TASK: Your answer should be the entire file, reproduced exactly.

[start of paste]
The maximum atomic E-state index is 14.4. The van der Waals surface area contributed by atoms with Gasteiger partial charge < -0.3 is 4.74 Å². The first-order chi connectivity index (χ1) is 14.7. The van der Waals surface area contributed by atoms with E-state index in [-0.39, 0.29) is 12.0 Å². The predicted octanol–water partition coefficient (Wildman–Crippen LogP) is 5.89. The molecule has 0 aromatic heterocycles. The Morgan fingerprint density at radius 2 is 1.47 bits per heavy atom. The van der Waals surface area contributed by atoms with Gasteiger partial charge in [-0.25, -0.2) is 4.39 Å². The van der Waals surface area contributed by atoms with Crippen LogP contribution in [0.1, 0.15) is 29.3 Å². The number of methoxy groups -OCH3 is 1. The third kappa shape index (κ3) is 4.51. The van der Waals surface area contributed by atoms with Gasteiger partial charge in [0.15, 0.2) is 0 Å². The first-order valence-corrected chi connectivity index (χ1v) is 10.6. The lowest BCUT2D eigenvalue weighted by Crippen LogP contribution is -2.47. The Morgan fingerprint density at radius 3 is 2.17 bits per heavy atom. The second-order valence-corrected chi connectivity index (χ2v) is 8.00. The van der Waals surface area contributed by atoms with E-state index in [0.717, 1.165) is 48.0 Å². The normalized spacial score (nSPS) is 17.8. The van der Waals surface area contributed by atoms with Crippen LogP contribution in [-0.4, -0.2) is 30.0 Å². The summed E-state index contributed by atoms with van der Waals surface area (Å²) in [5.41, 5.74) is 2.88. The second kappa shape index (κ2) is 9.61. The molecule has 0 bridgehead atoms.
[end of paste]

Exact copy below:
The maximum atomic E-state index is 14.4. The van der Waals surface area contributed by atoms with Gasteiger partial charge < -0.3 is 4.74 Å². The first-order chi connectivity index (χ1) is 14.7. The van der Waals surface area contributed by atoms with E-state index in [-0.39, 0.29) is 12.0 Å². The predicted octanol–water partition coefficient (Wildman–Crippen LogP) is 5.89. The molecule has 0 aromatic heterocycles. The Morgan fingerprint density at radius 2 is 1.47 bits per heavy atom. The van der Waals surface area contributed by atoms with Gasteiger partial charge in [-0.25, -0.2) is 4.39 Å². The van der Waals surface area contributed by atoms with Crippen LogP contribution in [0.1, 0.15) is 29.3 Å². The number of methoxy groups -OCH3 is 1. The third kappa shape index (κ3) is 4.51. The van der Waals surface area contributed by atoms with Gasteiger partial charge in [0.15, 0.2) is 0 Å². The first-order valence-corrected chi connectivity index (χ1v) is 10.6. The lowest BCUT2D eigenvalue weighted by Crippen LogP contribution is -2.47. The Morgan fingerprint density at radius 3 is 2.17 bits per heavy atom. The second-order valence-corrected chi connectivity index (χ2v) is 8.00. The van der Waals surface area contributed by atoms with E-state index in [0.717, 1.165) is 48.0 Å². The normalized spacial score (nSPS) is 17.8. The van der Waals surface area contributed by atoms with Crippen LogP contribution in [-0.4, -0.2) is 30.0 Å². The summed E-state index contributed by atoms with van der Waals surface area (Å²) in [5.41, 5.74) is 2.88. The second kappa shape index (κ2) is 9.61. The molecule has 0 bridgehead atoms.